I also believe that the culture of where someone lives will also affect their choice of vehicle. In many cases, people living in Chicago go for compact cars that can fit into tiny parallel parking spots. I have a couple of friends who live in Texas that laugh at my tiny car. They all invest into the huge trucks. To connect back to electric cars, a couple friends from California have electric cars because that is a part of their culture’s norm.

  3. Many people want to become more environmentally friendly, therefore, I think electric and hybrid cars have the ability to be very successful. However, if I had to pick one over the other that I think will ultimately do better in the market, I would pick the hybrid. People don’t like too much change, and relying on a car that strictly runs on electricity would be a huge difference for many. A lot of trust would have to be built with electric cars, as well as figuring out the charging stations. A hybrid car, however, gives people the ability to go both routes with electricity and gasoline.

  4. I think that the electric car can, and will become economically feasible for the mass market. The issue isn’t appeal, I think that most Americans would love to have an all-electric car right now, but the problem is that the product’s price has not yet caught up to it’s target market. Tesla is doing an amazing job with it’s new Model S which recently won MotorTrend’s car of the year award. With more of their supercharger stations (which will be used free-of-charge for Tesla owners) emerging, I think that once their Model X is introduced in 3-5 years, it will finally be affordable at ~$30k msrp, which is what CEO Elon Musk is planning. From PayPal to SpaceX to Tesla, I’m expecting Elon’s varied Tesla lineup with 100% electric power-trains to become the new standard. Change like this can’t happen overnight.

  5. I believe many of us have been wondering about the future of electric cars and if they will reach mass market demand. With the increase trend of being environmentally friendly and spread communication of its importance plus the constant increase in price of gasoline, will definitely but gradually lead to mass demand. Especially with the shortage of gasoline increasing, it will be crucial for consumers to use alternatives but there will be need to make lower price electric vehicles in order to make a mass change.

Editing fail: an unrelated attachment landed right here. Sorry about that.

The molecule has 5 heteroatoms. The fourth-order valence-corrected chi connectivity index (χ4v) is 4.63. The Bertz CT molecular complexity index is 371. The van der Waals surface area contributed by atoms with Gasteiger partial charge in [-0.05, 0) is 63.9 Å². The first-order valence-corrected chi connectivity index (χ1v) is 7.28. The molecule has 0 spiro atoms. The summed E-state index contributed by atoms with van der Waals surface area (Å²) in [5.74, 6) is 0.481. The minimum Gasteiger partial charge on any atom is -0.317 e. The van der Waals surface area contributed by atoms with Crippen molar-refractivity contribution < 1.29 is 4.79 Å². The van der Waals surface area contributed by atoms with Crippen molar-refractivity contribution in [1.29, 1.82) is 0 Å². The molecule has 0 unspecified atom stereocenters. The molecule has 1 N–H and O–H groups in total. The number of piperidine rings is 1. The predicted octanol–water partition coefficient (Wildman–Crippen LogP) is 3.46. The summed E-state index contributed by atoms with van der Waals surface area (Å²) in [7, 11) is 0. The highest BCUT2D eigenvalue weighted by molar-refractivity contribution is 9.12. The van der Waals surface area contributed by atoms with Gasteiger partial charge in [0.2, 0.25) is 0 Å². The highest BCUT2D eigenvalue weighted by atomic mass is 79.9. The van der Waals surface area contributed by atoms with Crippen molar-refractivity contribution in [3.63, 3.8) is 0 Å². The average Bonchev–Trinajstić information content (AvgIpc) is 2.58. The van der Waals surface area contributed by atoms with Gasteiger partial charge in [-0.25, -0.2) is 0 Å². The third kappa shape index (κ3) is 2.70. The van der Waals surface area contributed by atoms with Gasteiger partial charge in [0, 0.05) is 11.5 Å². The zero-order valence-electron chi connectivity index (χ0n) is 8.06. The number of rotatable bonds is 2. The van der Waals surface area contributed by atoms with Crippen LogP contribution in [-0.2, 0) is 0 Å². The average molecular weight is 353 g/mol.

6. Seeing as I prefer big cities, I feel that public transportation is the way to go. It’s the most ethical in the environmental fight but a little pricey in the wallet. I feel as though an electric car would be my first vehicle because I am also very big on leaving a tiny green footprint on the world. I feel as though these types of cars wont be very popular without powerful marketing techniques and a rapid price decrease to draw customers in and then spring back to an average price once they are on the streets in masses. The power sources would have to be more frequent as well. Someone doesn’t want to ask a friend to “borrow” their electricity per say.

  7. This blog post takes me back to my marketing 302 class. We did a project on electric cars and ran a survey “why people do not like the electric cars.” The results were almost all the same. People are scared of the driving range the electric cars offer. Another negative aspect of hybrid is the “look.” Electric cars are not for car lovers. We live in a country where people put big emphasis on valuable “things.” Personally, I support the idea of going green, but is it enough to convince everyone to start driving an electric car?

  8. I have read a couple of reasons why the electric car market has not taken off. For one, some of them, like Tesla are very unreliable. There are rumors that Tesla is going to have to file for bankruptcy for this very reason, people aren’t buying their cars because of reliability issues. Another problem with electric cars that people have to consider is that although they are not using gas, they are using electricity, which has to be produced from a plant. Until electricity is produced in a environmentally friendly way in the United States, there may be no reason to buy an electric vehicle. All in all the government will have to come up with different ways to no only reduce car emissions, but also emissions from electricity plants.